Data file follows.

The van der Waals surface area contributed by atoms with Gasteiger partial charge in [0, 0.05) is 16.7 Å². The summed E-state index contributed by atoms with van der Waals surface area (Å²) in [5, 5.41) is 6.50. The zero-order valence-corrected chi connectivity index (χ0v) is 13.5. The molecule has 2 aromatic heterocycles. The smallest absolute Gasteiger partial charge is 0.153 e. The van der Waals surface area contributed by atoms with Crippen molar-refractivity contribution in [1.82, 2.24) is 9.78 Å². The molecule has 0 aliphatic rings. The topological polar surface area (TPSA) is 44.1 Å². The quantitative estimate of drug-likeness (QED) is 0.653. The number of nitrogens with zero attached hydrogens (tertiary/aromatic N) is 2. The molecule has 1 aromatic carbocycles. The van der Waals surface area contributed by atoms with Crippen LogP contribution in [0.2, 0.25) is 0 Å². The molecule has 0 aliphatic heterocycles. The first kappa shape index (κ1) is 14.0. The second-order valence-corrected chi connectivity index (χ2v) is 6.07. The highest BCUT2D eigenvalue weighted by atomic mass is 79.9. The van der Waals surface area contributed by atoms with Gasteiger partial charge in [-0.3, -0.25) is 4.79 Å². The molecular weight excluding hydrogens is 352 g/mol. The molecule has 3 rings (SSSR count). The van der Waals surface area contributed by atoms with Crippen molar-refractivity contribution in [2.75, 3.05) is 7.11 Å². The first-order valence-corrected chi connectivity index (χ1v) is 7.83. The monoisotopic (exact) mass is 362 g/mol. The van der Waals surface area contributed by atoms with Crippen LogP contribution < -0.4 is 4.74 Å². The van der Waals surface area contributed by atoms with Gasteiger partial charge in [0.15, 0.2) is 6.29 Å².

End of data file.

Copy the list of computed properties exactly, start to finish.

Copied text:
The van der Waals surface area contributed by atoms with Gasteiger partial charge in [0, 0.05) is 16.7 Å². The summed E-state index contributed by atoms with van der Waals surface area (Å²) in [5, 5.41) is 6.50. The zero-order valence-corrected chi connectivity index (χ0v) is 13.5. The molecule has 2 aromatic heterocycles. The smallest absolute Gasteiger partial charge is 0.153 e. The van der Waals surface area contributed by atoms with Crippen molar-refractivity contribution in [1.82, 2.24) is 9.78 Å². The molecule has 0 aliphatic rings. The topological polar surface area (TPSA) is 44.1 Å². The quantitative estimate of drug-likeness (QED) is 0.653. The number of nitrogens with zero attached hydrogens (tertiary/aromatic N) is 2. The molecule has 1 aromatic carbocycles. The van der Waals surface area contributed by atoms with Crippen LogP contribution in [0.2, 0.25) is 0 Å². The molecule has 0 aliphatic heterocycles. The first kappa shape index (κ1) is 14.0. The second-order valence-corrected chi connectivity index (χ2v) is 6.07. The highest BCUT2D eigenvalue weighted by atomic mass is 79.9. The van der Waals surface area contributed by atoms with Gasteiger partial charge in [-0.3, -0.25) is 4.79 Å². The molecular weight excluding hydrogens is 352 g/mol. The molecule has 3 rings (SSSR count). The van der Waals surface area contributed by atoms with Crippen molar-refractivity contribution in [2.75, 3.05) is 7.11 Å². The first-order valence-corrected chi connectivity index (χ1v) is 7.83. The monoisotopic (exact) mass is 362 g/mol. The van der Waals surface area contributed by atoms with Crippen LogP contribution < -0.4 is 4.74 Å². The van der Waals surface area contributed by atoms with Gasteiger partial charge in [0.15, 0.2) is 6.29 Å².